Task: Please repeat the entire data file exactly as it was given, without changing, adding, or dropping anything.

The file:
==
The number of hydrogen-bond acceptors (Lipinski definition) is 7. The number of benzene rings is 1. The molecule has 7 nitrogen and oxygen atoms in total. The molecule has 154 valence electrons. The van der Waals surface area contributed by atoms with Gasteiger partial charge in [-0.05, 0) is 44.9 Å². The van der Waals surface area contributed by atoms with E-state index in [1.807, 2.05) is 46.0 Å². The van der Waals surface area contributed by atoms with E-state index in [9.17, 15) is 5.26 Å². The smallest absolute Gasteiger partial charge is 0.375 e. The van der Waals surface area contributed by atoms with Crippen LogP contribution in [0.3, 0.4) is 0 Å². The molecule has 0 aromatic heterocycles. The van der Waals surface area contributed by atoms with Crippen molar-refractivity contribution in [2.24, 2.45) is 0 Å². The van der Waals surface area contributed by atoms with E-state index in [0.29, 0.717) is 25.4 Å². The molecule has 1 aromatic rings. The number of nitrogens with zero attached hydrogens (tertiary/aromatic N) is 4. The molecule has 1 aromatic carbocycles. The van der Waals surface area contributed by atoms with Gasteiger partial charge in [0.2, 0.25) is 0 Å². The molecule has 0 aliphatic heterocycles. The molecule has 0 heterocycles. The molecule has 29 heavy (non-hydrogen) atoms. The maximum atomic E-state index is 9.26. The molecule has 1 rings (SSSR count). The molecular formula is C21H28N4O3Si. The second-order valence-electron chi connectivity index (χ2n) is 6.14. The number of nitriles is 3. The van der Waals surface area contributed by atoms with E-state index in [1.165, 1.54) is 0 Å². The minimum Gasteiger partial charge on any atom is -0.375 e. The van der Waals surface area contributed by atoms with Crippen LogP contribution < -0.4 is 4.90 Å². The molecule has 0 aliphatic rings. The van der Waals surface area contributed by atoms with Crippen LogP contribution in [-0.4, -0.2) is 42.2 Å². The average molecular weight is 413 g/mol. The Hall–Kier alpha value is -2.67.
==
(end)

The number of hydrogen-bond acceptors (Lipinski definition) is 7. The number of benzene rings is 1. The molecule has 7 nitrogen and oxygen atoms in total. The molecule has 154 valence electrons. The van der Waals surface area contributed by atoms with Gasteiger partial charge in [-0.05, 0) is 44.9 Å². The van der Waals surface area contributed by atoms with E-state index in [1.807, 2.05) is 46.0 Å². The van der Waals surface area contributed by atoms with E-state index in [9.17, 15) is 5.26 Å². The smallest absolute Gasteiger partial charge is 0.375 e. The van der Waals surface area contributed by atoms with Crippen LogP contribution in [0.3, 0.4) is 0 Å². The molecule has 0 aromatic heterocycles. The van der Waals surface area contributed by atoms with Crippen molar-refractivity contribution in [2.24, 2.45) is 0 Å². The van der Waals surface area contributed by atoms with E-state index in [0.29, 0.717) is 25.4 Å². The molecule has 1 aromatic rings. The number of nitrogens with zero attached hydrogens (tertiary/aromatic N) is 4. The molecule has 1 aromatic carbocycles. The van der Waals surface area contributed by atoms with Gasteiger partial charge in [0.2, 0.25) is 0 Å². The molecule has 0 aliphatic heterocycles. The molecule has 0 heterocycles. The molecule has 29 heavy (non-hydrogen) atoms. The maximum atomic E-state index is 9.26. The molecule has 1 rings (SSSR count). The molecular formula is C21H28N4O3Si. The second-order valence-electron chi connectivity index (χ2n) is 6.14. The number of nitriles is 3. The van der Waals surface area contributed by atoms with E-state index in [1.165, 1.54) is 0 Å². The minimum Gasteiger partial charge on any atom is -0.375 e. The van der Waals surface area contributed by atoms with Crippen LogP contribution < -0.4 is 4.90 Å². The molecule has 0 aliphatic rings. The van der Waals surface area contributed by atoms with Crippen LogP contribution in [-0.4, -0.2) is 42.2 Å². The average molecular weight is 413 g/mol. The Hall–Kier alpha value is -2.67.